Surely the prep rules didn’t apply with most of the house off at club meetings? The birds in my chest settled for a moment before once again seeking freedom as my panic built. Black and blue bottoms traversed by red-scabbed lateral cut marks were commonplace in the communal showers we took after crease. Harry caned someone nearly every day. Sometimes he would cane a whole dorm for talking after lights out. Staring blindly at the French vocabulary list replacing the retired Boy Mechanic, I worried that my state of anxiety might show. Why hadn’t I gone to a club meeting? Promises to God and whoever else might be listening sprang into my thoughts. I would be perfect forever after; I would work and work; I would never again waste time; I would be kind to the unfortunate; I would… I couldn’t think of what else to promise. Glancing to the side I noticed that Stokes-Rees was staring at me, grinning foolishly. He was enjoying my predicament. How could he be allowed to gloat? He was such an idiot. But wait, I didn’t mean that. I was going to be charitable and good, now and forever. Stokes-Reese was probably good at something. Yes, I had heard that he could ski really well. Just deliver me from the cane. Skiing? Stokes-Rees? In my anxiety was I actually going nuts?

The Boys Own Paper had not mentioned this.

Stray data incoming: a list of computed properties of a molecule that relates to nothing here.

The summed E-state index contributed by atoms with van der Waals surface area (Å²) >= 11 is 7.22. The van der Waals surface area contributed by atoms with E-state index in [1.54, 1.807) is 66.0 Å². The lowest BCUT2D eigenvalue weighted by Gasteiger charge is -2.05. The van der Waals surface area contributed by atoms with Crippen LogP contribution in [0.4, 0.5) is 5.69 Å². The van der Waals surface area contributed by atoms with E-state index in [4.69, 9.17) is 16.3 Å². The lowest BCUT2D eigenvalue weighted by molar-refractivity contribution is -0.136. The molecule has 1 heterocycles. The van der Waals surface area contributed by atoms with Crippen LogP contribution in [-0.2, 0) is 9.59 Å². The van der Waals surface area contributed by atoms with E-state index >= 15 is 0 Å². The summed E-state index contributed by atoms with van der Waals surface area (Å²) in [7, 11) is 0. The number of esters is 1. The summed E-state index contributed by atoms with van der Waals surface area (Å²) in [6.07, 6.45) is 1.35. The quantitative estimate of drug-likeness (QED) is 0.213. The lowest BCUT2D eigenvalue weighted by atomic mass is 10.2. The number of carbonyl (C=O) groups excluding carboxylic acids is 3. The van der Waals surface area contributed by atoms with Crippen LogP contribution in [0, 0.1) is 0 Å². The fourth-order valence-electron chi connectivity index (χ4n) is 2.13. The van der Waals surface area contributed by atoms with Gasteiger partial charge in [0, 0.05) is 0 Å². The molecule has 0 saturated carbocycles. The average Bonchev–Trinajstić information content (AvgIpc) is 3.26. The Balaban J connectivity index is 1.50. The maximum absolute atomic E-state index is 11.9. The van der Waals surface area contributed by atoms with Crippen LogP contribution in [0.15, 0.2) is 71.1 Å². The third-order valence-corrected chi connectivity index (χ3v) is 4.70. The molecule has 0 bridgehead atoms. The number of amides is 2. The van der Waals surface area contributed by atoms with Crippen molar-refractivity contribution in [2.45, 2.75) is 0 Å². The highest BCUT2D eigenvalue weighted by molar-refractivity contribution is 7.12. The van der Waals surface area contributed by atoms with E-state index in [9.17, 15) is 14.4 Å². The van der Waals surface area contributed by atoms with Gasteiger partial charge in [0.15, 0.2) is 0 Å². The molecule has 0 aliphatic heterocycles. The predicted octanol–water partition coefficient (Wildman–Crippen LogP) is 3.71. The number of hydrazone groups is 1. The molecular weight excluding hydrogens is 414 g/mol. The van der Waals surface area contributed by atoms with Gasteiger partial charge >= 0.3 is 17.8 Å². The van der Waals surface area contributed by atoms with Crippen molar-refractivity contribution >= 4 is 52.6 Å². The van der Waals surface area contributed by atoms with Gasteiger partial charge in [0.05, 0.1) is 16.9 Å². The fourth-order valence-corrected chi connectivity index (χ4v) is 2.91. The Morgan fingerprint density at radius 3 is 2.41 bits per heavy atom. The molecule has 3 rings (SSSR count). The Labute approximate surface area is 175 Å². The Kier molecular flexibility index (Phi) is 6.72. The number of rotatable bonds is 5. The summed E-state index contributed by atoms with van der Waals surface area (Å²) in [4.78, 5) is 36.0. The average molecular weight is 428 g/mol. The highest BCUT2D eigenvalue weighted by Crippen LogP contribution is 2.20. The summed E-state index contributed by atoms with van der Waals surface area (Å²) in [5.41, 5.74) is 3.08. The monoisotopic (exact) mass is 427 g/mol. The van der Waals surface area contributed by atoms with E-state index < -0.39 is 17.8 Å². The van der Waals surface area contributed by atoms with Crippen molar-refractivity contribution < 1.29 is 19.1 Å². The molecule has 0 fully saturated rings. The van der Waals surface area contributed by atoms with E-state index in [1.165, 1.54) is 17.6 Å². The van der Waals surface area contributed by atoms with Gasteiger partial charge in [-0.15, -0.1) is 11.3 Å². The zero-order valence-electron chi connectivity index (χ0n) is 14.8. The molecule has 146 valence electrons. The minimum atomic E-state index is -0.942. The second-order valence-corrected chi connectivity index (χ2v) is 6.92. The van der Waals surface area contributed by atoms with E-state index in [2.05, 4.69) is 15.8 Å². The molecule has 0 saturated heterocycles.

Each night before bed we had milk, crackers and prayers. We waited for Harry in an open area in front of the wide staircase that linked the second and third floors of School House. Boys laughed and chatted. I bit into a saltine and tried to chew, but my dry mouth made it difficult to swallow. I had to wash it down with some of the unpleasant room temperature milk. Harry appeared from his rooms and mounted the stairs where he rose up and down on those brown suede feet. He held up his prayer book and began to read. I heard only a humming in my ears as I studied the remains of a boil on Johnson 2’s neck. It was inches from me, livid and swollen. The prayers finished, Harry snapped closed the prayer book.

“I would like the choir to meet for a half hour rehearsal before lunch tomorrow. Good night boys.”

He started down the steps. I had escaped. All that worry had been for nothing. Relief was tentatively rearing its head and getting ready to burst into song. Thank you God, thank you, thank… Harry had paused.

“Oh, and Coleman, I would like to see you in my office.” I followed him in a haze; the birds were back, a rushing sound in my ears.

The Boys Own Paper had said nothing about fear and humiliation at boarding school.

That meeting didn’t end well. There was no escape. However, I survived and even gained a few points in her eyes of my peers. I had met Harry and lived to brag about it.

“Yeah, I got six with the stair rod; not much fun, but I didn’t say a word. He tried his best.”

So I was initiated into the world of those who had been beaten by The Reverend Harry Forster. It was not a select group. Most boys belonged. He was the chaplain, someone to whom, in theory, one might have gone with a troubling problem; he was someone who might have provided a refuge and spoken kind words, or given advice in the often-hostile world of a boys’ boarding school. Instead he was simply part of the brutal fabric of school life, a life woven from a lack of privacy, cold showers, painful games, pointless rote memorizations, cruel bullies, and homesickness. And all of this hovered over my life beside the constant dread that something worse still lurked around every corner.

The Boys Own Paper, perhaps read in a candle-lit dorm during the first world war, was intended as a respite from this life, rather than as a description of it.